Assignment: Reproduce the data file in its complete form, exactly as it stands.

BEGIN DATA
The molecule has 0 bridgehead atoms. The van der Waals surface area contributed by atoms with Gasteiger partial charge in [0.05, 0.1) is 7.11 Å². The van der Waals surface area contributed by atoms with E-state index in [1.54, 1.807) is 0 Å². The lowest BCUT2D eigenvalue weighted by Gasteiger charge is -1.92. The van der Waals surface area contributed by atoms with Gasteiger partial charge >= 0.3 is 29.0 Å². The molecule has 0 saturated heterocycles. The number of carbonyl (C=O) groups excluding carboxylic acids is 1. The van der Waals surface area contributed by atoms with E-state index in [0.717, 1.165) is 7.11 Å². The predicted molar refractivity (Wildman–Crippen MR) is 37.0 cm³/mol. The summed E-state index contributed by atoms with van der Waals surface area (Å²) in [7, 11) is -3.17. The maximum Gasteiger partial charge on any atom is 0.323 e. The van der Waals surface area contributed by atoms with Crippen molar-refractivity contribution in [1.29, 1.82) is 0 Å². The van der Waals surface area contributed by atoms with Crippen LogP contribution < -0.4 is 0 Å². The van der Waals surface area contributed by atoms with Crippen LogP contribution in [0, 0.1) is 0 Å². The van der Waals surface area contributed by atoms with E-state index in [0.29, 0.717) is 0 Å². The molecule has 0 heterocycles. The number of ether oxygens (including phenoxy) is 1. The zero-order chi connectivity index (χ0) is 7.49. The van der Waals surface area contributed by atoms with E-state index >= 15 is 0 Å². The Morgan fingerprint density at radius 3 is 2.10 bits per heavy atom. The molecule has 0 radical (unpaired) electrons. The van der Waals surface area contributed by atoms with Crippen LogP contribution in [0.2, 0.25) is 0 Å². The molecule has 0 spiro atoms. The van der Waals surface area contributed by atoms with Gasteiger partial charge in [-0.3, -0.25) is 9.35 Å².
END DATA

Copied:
The molecule has 0 bridgehead atoms. The van der Waals surface area contributed by atoms with Gasteiger partial charge in [0.05, 0.1) is 7.11 Å². The van der Waals surface area contributed by atoms with E-state index in [1.54, 1.807) is 0 Å². The lowest BCUT2D eigenvalue weighted by Gasteiger charge is -1.92. The van der Waals surface area contributed by atoms with Gasteiger partial charge >= 0.3 is 29.0 Å². The molecule has 0 saturated heterocycles. The number of carbonyl (C=O) groups excluding carboxylic acids is 1. The van der Waals surface area contributed by atoms with E-state index in [0.717, 1.165) is 7.11 Å². The predicted molar refractivity (Wildman–Crippen MR) is 37.0 cm³/mol. The summed E-state index contributed by atoms with van der Waals surface area (Å²) in [7, 11) is -3.17. The maximum Gasteiger partial charge on any atom is 0.323 e. The van der Waals surface area contributed by atoms with Crippen molar-refractivity contribution in [1.29, 1.82) is 0 Å². The van der Waals surface area contributed by atoms with Crippen LogP contribution < -0.4 is 0 Å². The van der Waals surface area contributed by atoms with Crippen LogP contribution in [0, 0.1) is 0 Å². The van der Waals surface area contributed by atoms with E-state index in [0.29, 0.717) is 0 Å². The molecule has 0 heterocycles. The number of ether oxygens (including phenoxy) is 1. The zero-order chi connectivity index (χ0) is 7.49. The van der Waals surface area contributed by atoms with E-state index >= 15 is 0 Å². The Morgan fingerprint density at radius 3 is 2.10 bits per heavy atom. The molecule has 0 radical (unpaired) electrons. The van der Waals surface area contributed by atoms with Crippen LogP contribution in [0.2, 0.25) is 0 Å². The molecule has 0 spiro atoms. The van der Waals surface area contributed by atoms with Gasteiger partial charge in [-0.3, -0.25) is 9.35 Å².